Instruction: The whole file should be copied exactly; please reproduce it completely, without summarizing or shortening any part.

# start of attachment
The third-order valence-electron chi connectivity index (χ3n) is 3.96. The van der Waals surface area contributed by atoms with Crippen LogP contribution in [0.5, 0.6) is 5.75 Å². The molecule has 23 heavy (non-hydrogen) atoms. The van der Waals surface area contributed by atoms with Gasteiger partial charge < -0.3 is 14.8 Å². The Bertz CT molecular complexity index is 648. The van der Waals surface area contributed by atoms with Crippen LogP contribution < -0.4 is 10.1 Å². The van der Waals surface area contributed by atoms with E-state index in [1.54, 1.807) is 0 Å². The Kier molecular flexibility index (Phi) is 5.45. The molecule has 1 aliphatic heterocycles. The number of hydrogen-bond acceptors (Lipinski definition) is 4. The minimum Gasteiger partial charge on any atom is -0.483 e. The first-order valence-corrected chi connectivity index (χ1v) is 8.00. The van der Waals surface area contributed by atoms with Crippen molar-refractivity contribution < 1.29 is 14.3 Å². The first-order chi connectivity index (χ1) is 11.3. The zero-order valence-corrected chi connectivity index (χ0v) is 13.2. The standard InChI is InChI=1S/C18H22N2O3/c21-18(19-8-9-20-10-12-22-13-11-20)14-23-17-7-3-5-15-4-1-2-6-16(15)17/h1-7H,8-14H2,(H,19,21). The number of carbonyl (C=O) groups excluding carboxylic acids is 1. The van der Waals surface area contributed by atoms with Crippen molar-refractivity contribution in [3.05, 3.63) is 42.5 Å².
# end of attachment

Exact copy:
The third-order valence-electron chi connectivity index (χ3n) is 3.96. The van der Waals surface area contributed by atoms with Crippen LogP contribution in [0.5, 0.6) is 5.75 Å². The molecule has 23 heavy (non-hydrogen) atoms. The van der Waals surface area contributed by atoms with Gasteiger partial charge < -0.3 is 14.8 Å². The Bertz CT molecular complexity index is 648. The van der Waals surface area contributed by atoms with Crippen LogP contribution < -0.4 is 10.1 Å². The van der Waals surface area contributed by atoms with E-state index in [1.54, 1.807) is 0 Å². The Kier molecular flexibility index (Phi) is 5.45. The molecule has 1 aliphatic heterocycles. The number of hydrogen-bond acceptors (Lipinski definition) is 4. The minimum Gasteiger partial charge on any atom is -0.483 e. The first-order valence-corrected chi connectivity index (χ1v) is 8.00. The van der Waals surface area contributed by atoms with Crippen molar-refractivity contribution < 1.29 is 14.3 Å². The first-order chi connectivity index (χ1) is 11.3. The zero-order valence-corrected chi connectivity index (χ0v) is 13.2. The standard InChI is InChI=1S/C18H22N2O3/c21-18(19-8-9-20-10-12-22-13-11-20)14-23-17-7-3-5-15-4-1-2-6-16(15)17/h1-7H,8-14H2,(H,19,21). The number of carbonyl (C=O) groups excluding carboxylic acids is 1. The van der Waals surface area contributed by atoms with Crippen molar-refractivity contribution in [3.05, 3.63) is 42.5 Å².